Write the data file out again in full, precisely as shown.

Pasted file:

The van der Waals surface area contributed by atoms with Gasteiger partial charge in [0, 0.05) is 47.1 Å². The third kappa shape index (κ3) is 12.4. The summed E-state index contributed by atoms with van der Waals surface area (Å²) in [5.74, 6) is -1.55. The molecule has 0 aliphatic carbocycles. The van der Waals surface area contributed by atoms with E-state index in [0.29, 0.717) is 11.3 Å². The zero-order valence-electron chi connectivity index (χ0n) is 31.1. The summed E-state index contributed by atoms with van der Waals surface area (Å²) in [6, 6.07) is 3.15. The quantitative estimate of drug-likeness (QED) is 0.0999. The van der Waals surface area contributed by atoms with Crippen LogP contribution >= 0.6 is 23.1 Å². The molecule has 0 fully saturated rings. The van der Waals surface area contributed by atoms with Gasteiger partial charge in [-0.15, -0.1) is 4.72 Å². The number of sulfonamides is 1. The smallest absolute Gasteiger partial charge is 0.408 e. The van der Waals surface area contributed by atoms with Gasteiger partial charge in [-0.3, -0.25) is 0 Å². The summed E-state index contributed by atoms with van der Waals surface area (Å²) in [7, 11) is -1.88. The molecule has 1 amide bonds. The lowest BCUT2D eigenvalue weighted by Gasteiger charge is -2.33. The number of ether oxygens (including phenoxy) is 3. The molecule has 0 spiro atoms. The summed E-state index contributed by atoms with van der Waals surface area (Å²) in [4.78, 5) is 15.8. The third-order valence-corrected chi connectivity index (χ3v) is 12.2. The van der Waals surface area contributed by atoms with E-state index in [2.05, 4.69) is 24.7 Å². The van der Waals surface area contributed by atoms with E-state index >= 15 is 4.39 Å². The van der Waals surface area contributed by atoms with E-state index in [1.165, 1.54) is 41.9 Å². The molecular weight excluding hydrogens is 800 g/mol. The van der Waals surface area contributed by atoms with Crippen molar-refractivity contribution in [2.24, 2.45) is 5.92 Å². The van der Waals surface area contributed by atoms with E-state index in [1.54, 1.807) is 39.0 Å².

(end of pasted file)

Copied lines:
The van der Waals surface area contributed by atoms with Gasteiger partial charge in [0, 0.05) is 47.1 Å². The third kappa shape index (κ3) is 12.4. The summed E-state index contributed by atoms with van der Waals surface area (Å²) in [5.74, 6) is -1.55. The molecule has 0 aliphatic carbocycles. The van der Waals surface area contributed by atoms with E-state index in [0.29, 0.717) is 11.3 Å². The zero-order valence-electron chi connectivity index (χ0n) is 31.1. The summed E-state index contributed by atoms with van der Waals surface area (Å²) in [6, 6.07) is 3.15. The quantitative estimate of drug-likeness (QED) is 0.0999. The van der Waals surface area contributed by atoms with Crippen LogP contribution >= 0.6 is 23.1 Å². The molecule has 0 fully saturated rings. The van der Waals surface area contributed by atoms with Gasteiger partial charge in [-0.15, -0.1) is 4.72 Å². The number of sulfonamides is 1. The smallest absolute Gasteiger partial charge is 0.408 e. The van der Waals surface area contributed by atoms with Gasteiger partial charge in [-0.3, -0.25) is 0 Å². The summed E-state index contributed by atoms with van der Waals surface area (Å²) in [7, 11) is -1.88. The molecule has 1 amide bonds. The lowest BCUT2D eigenvalue weighted by Gasteiger charge is -2.33. The number of ether oxygens (including phenoxy) is 3. The molecule has 0 spiro atoms. The summed E-state index contributed by atoms with van der Waals surface area (Å²) in [4.78, 5) is 15.8. The third-order valence-corrected chi connectivity index (χ3v) is 12.2. The van der Waals surface area contributed by atoms with E-state index in [2.05, 4.69) is 24.7 Å². The van der Waals surface area contributed by atoms with E-state index >= 15 is 4.39 Å². The van der Waals surface area contributed by atoms with E-state index in [1.165, 1.54) is 41.9 Å². The molecular weight excluding hydrogens is 800 g/mol. The van der Waals surface area contributed by atoms with Crippen molar-refractivity contribution in [2.24, 2.45) is 5.92 Å². The van der Waals surface area contributed by atoms with E-state index in [1.54, 1.807) is 39.0 Å².